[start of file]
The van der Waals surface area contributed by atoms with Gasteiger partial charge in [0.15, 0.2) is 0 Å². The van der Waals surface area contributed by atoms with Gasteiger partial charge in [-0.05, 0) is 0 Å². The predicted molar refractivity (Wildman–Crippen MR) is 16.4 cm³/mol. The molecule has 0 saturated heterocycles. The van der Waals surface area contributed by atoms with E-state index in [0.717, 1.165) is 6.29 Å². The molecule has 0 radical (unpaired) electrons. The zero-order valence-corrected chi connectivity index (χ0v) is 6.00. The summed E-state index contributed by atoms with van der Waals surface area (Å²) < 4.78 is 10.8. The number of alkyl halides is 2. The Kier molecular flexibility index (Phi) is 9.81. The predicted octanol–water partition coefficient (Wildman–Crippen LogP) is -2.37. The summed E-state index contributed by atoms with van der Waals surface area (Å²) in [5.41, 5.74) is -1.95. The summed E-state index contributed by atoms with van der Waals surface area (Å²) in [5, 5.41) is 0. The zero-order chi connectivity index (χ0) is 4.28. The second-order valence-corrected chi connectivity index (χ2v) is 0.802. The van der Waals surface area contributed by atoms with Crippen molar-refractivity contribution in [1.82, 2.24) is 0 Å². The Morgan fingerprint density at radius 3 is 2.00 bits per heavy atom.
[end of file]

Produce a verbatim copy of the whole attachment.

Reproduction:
The van der Waals surface area contributed by atoms with Gasteiger partial charge in [0.15, 0.2) is 0 Å². The van der Waals surface area contributed by atoms with Gasteiger partial charge in [-0.05, 0) is 0 Å². The predicted molar refractivity (Wildman–Crippen MR) is 16.4 cm³/mol. The molecule has 0 saturated heterocycles. The van der Waals surface area contributed by atoms with E-state index in [0.717, 1.165) is 6.29 Å². The molecule has 0 radical (unpaired) electrons. The zero-order valence-corrected chi connectivity index (χ0v) is 6.00. The summed E-state index contributed by atoms with van der Waals surface area (Å²) < 4.78 is 10.8. The number of alkyl halides is 2. The Kier molecular flexibility index (Phi) is 9.81. The predicted octanol–water partition coefficient (Wildman–Crippen LogP) is -2.37. The summed E-state index contributed by atoms with van der Waals surface area (Å²) in [5.41, 5.74) is -1.95. The summed E-state index contributed by atoms with van der Waals surface area (Å²) in [5, 5.41) is 0. The zero-order chi connectivity index (χ0) is 4.28. The second-order valence-corrected chi connectivity index (χ2v) is 0.802. The van der Waals surface area contributed by atoms with Crippen molar-refractivity contribution in [1.82, 2.24) is 0 Å². The Morgan fingerprint density at radius 3 is 2.00 bits per heavy atom.